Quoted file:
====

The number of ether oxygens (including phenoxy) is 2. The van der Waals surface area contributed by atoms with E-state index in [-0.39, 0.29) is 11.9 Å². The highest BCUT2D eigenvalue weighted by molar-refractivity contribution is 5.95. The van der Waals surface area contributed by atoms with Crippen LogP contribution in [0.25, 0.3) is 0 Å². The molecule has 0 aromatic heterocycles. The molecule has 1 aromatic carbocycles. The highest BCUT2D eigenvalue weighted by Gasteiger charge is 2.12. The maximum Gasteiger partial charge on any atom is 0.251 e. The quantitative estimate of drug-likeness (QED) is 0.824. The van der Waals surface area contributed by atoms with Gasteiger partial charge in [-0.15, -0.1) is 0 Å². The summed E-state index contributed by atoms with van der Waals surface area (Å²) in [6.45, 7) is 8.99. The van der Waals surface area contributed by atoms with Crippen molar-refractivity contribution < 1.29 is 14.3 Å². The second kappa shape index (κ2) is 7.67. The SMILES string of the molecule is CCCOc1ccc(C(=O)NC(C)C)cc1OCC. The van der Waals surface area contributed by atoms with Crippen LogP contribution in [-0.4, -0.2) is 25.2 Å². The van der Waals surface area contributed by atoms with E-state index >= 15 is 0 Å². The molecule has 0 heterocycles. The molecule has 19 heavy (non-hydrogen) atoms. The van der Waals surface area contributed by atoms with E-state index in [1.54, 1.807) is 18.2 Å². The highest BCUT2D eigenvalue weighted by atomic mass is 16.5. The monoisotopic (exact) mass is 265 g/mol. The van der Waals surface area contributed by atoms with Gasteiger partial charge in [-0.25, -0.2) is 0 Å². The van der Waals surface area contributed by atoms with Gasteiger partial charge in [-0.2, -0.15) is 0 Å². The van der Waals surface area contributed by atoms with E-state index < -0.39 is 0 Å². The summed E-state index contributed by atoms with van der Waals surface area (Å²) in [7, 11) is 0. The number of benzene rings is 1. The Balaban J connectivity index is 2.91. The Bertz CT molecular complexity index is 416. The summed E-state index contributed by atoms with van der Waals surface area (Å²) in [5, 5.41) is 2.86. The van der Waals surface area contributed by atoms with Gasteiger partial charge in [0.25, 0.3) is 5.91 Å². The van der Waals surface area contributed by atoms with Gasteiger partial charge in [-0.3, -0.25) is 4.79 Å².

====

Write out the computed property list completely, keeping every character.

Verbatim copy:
The number of ether oxygens (including phenoxy) is 2. The van der Waals surface area contributed by atoms with E-state index in [-0.39, 0.29) is 11.9 Å². The highest BCUT2D eigenvalue weighted by molar-refractivity contribution is 5.95. The van der Waals surface area contributed by atoms with Crippen LogP contribution in [0.25, 0.3) is 0 Å². The molecule has 0 aromatic heterocycles. The molecule has 1 aromatic carbocycles. The highest BCUT2D eigenvalue weighted by Gasteiger charge is 2.12. The maximum Gasteiger partial charge on any atom is 0.251 e. The quantitative estimate of drug-likeness (QED) is 0.824. The van der Waals surface area contributed by atoms with Gasteiger partial charge in [-0.15, -0.1) is 0 Å². The summed E-state index contributed by atoms with van der Waals surface area (Å²) in [6.45, 7) is 8.99. The van der Waals surface area contributed by atoms with Crippen molar-refractivity contribution < 1.29 is 14.3 Å². The second kappa shape index (κ2) is 7.67. The SMILES string of the molecule is CCCOc1ccc(C(=O)NC(C)C)cc1OCC. The van der Waals surface area contributed by atoms with Crippen LogP contribution in [-0.4, -0.2) is 25.2 Å². The van der Waals surface area contributed by atoms with E-state index >= 15 is 0 Å². The molecule has 0 heterocycles. The molecule has 19 heavy (non-hydrogen) atoms. The van der Waals surface area contributed by atoms with E-state index in [1.54, 1.807) is 18.2 Å². The highest BCUT2D eigenvalue weighted by atomic mass is 16.5. The monoisotopic (exact) mass is 265 g/mol. The van der Waals surface area contributed by atoms with Gasteiger partial charge in [-0.25, -0.2) is 0 Å². The van der Waals surface area contributed by atoms with Gasteiger partial charge in [-0.2, -0.15) is 0 Å². The van der Waals surface area contributed by atoms with E-state index < -0.39 is 0 Å². The summed E-state index contributed by atoms with van der Waals surface area (Å²) in [7, 11) is 0. The number of benzene rings is 1. The Balaban J connectivity index is 2.91. The Bertz CT molecular complexity index is 416. The summed E-state index contributed by atoms with van der Waals surface area (Å²) in [5, 5.41) is 2.86. The van der Waals surface area contributed by atoms with Gasteiger partial charge in [0.25, 0.3) is 5.91 Å². The van der Waals surface area contributed by atoms with Gasteiger partial charge in [-0.3, -0.25) is 4.79 Å².